A thought-provoking telling of an unusual historical episode.

BOARDWALK BABIES

Premature babies as a sideshow attraction?

Kids will be amazed to learn that a “Baby Incubator” exhibit opened at Coney Island in 1903, attracting huge crowds. Spectators flocked to ogle tiny newborns and the groundbreaking technology—the “warming boxes” themselves—designed to keep premature babies alive. Back then, medical wisdom held that tiny, fragile newborns couldn’t survive, and hospitals, skeptical of newfangled machines, wouldn’t use them. German-born Dr. Martin Couney believed otherwise. His own mentor in Paris had suggested using incubators for preemies, and Couney at first demonstrated the machines without babies at the Berlin Exposition of 1896. In order to help the public better understand that they really worked effectively, Couney then placed infants in them. This enhanced exhibit succeeded wildly, and the babies survived. In 1903, Couney established what became a permanent preemie hospital display, complete with incubators, on Coney Island’s boardwalk. The newborns received round-the-clock nursing care, with admission fees paying for food, treatment, equipment, and medical personnel; it closed in 1943. This smoothly written account of little-known events results in a heartwarming story that will help develop audience empathy. Appealing illustrations capture the period and ambiance nicely and depict winsome infants of different races and ethnicities. Dr. Couney, his family, and medical professionals present White; spectators throughout are racially diverse. Questionable, startling endpaper art depicts “weird folks” once placed on public display as sideshow attractions.

A thought-provoking telling of an unusual historical episode. (author's note, select bibliography) (Informational picture book. 6-9)

Pub Date: March 2, 2021

ISBN: 978-1-939547-66-8

Page Count: 40

Publisher: Creston

Review Posted Online: Jan. 13, 2021

Kirkus Reviews Issue: Feb. 1, 2021

Did you like this book?

No Comments Yet

An amiable point-counterpoint for budding animal lovers/haters.

THE NOT BAD ANIMALS

Forty-two creatures of ill repute, from scorpions to hyenas, put on their best faces and protest that they’re just misunderstood.

In paired double-page spreads, Corrigan first presents for each animal the case for considering it scary or gross, then, with the page turn, allows it to contradict itself. “I’m creepy and I’m crawly,” a spider supposedly gloats. “I spin webs from my butt and leave them in places where I KNOW you’ll get stuck in them.” In the following spread, the spider points out that “Only half of my kind spin webs, and we really, REALLY don’t want you to get stuck in them!” Along with pointing to roles in the natural order and including many crowd-pleasing references to butts and poop, these counterarguments tend to run along the lines of the rat’s “I’m a fluffy little SWEETIE!” and the toad’s “I am a plump lump of CUTENESS!” Each testimonial is backed up by a box of background information baldly labeled “FACTS.” Readers may find the chorus of smiley faces and claims of adorability unconvincing, but they will at least come away with more nuanced impressions of each creepy-crawly. The humorous cartoon illustrations don’t measure up to the in-your-face photos of Seymour Simon’s classic Animals Nobody Loves (2001), but this gallery of beasties unfairly regarded as “icky and ewwy and downright gross” is considerably broader.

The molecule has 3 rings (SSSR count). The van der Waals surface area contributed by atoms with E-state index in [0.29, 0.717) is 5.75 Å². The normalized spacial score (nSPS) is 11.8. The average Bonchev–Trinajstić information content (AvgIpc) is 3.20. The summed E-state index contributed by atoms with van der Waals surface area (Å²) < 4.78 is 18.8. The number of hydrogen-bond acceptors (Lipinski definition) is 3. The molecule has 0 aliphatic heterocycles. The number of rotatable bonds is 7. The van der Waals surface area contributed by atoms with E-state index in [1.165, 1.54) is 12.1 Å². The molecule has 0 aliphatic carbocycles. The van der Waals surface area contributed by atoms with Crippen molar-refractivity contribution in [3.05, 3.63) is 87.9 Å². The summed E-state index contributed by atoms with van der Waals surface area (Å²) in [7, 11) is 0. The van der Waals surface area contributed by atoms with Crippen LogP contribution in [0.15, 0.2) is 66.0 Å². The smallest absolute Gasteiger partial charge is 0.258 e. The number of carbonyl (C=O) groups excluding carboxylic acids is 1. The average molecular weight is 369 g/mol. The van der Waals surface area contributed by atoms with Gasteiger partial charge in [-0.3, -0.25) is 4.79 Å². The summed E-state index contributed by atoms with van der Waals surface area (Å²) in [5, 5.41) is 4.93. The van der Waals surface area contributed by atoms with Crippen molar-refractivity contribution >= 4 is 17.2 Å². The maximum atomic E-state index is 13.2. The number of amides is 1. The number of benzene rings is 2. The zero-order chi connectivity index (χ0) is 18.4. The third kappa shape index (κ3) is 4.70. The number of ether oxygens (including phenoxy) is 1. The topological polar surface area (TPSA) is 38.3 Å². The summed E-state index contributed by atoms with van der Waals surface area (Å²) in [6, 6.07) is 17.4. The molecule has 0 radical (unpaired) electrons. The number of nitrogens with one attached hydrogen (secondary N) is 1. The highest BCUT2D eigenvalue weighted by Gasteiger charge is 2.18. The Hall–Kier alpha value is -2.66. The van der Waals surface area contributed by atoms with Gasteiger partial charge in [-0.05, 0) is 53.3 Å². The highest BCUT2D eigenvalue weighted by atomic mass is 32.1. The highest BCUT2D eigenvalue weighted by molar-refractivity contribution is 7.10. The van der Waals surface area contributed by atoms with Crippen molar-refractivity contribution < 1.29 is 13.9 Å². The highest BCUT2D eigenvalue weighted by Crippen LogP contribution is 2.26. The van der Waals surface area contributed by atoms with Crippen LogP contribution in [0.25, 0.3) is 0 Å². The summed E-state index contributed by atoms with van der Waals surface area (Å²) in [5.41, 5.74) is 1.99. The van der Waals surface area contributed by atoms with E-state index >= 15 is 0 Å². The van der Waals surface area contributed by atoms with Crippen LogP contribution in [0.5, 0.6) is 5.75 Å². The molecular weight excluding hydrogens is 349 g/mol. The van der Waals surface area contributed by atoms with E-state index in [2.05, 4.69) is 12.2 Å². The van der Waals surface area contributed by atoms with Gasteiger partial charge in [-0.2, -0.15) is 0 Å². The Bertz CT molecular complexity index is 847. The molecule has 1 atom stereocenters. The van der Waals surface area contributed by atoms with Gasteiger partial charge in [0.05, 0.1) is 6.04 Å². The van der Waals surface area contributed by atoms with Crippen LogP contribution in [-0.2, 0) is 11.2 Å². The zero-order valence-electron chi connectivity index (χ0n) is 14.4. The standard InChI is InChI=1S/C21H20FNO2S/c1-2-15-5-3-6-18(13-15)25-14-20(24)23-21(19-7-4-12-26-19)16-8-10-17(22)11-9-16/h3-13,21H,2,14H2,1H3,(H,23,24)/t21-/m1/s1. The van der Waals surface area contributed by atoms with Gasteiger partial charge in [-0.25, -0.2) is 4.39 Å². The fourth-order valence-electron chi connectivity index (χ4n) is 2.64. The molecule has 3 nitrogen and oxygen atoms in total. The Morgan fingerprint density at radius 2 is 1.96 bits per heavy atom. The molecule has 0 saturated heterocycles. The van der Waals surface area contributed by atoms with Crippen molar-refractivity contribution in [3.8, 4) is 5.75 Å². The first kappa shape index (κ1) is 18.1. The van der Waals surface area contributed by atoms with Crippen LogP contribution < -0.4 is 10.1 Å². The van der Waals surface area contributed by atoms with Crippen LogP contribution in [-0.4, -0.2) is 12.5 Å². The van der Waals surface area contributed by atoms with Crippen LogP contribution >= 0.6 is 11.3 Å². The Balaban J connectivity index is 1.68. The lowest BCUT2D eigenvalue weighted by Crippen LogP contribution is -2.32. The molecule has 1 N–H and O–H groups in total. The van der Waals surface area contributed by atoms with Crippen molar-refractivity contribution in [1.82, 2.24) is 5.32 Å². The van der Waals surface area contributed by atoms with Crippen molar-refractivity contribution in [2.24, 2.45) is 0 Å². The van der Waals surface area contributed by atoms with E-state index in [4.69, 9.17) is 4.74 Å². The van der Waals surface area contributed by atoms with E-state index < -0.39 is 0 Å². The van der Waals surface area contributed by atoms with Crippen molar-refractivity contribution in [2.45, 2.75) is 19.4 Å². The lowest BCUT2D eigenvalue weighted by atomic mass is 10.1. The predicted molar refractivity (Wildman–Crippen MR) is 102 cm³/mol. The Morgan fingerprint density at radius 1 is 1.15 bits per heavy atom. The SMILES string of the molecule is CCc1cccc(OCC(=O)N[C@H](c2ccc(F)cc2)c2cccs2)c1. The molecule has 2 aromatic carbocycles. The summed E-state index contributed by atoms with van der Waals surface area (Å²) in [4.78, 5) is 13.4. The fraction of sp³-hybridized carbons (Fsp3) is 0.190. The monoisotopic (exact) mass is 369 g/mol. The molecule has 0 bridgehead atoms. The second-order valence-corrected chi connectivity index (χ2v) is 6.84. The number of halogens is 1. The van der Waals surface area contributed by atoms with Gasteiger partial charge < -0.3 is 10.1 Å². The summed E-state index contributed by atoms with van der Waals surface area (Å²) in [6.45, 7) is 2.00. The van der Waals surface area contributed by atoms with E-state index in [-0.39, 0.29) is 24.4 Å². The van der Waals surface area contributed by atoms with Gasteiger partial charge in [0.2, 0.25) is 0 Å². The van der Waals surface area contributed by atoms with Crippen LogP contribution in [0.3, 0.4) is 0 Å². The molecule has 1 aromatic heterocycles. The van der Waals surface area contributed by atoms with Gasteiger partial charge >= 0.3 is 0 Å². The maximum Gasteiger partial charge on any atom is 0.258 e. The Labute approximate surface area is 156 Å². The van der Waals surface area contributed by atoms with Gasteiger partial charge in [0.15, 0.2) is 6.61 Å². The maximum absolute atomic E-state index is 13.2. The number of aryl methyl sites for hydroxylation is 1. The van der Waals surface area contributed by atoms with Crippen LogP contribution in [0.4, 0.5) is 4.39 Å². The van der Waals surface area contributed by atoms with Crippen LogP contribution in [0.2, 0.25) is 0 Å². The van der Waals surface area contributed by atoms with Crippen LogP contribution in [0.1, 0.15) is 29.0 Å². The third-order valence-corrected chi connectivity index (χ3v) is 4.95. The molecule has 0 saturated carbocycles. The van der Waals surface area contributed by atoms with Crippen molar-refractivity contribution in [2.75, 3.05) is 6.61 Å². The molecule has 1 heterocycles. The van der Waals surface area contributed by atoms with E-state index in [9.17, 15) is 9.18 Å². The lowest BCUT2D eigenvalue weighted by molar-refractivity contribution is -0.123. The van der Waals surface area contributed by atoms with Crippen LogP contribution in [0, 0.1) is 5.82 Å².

An amiable point-counterpoint for budding animal lovers/haters. (glossary) (Nonfiction. 6-9)

Pub Date: April 7, 2020

ISBN: 978-0-7112-4748-2

Page Count: 160

Publisher: Frances Lincoln

Review Posted Online: Feb. 26, 2020

Kirkus Reviews Issue: March 15, 2020

Did you like this book?

No Comments Yet

Blandly laudatory.

I AM WALT DISNEY

From the Ordinary People Change the World series

The iconic animator introduces young readers to each “happy place” in his life.

The tally begins with his childhood home in Marceline, Missouri, and climaxes with Disneyland (carefully designed to be “the happiest place on Earth”), but the account really centers on finding his true happy place, not on a map but in drawing. In sketching out his early flubs and later rocket to the top, the fictive narrator gives Ub Iwerks and other Disney studio workers a nod (leaving his labor disputes with them unmentioned) and squeezes in quick references to his animated films, from Steamboat Willie to Winnie the Pooh (sans Fantasia and Song of the South). Eliopoulos incorporates stills from the films into his cartoon illustrations and, characteristically for this series, depicts Disney as a caricature, trademark mustache in place on outsized head even in childhood years and child sized even as an adult. Human figures default to white, with occasional people of color in crowd scenes and (ahistorically) in the animation studio. One unidentified animator builds up the role-modeling with an observation that Walt and Mickey were really the same (“Both fearless; both resourceful”). An assertion toward the end—“So when do you stop being a child? When you stop dreaming”—muddles the overall follow-your-bliss message. A timeline to the EPCOT Center’s 1982 opening offers photos of the man with select associates, rodent and otherwise. An additional series entry, I Am Marie Curie, publishes simultaneously, featuring a gowned, toddler-sized version of the groundbreaking physicist accepting her two Nobel prizes.

Blandly laudatory. (bibliography) (Picture book/biography. 6-8)

Pub Date: Sept. 10, 2019

ISBN: 978-0-7352-2875-7

Page Count: 40

Publisher: Dial Books

Review Posted Online: Aug. 18, 2019

Kirkus Reviews Issue: Sept. 1, 2019

Did you like this book?

more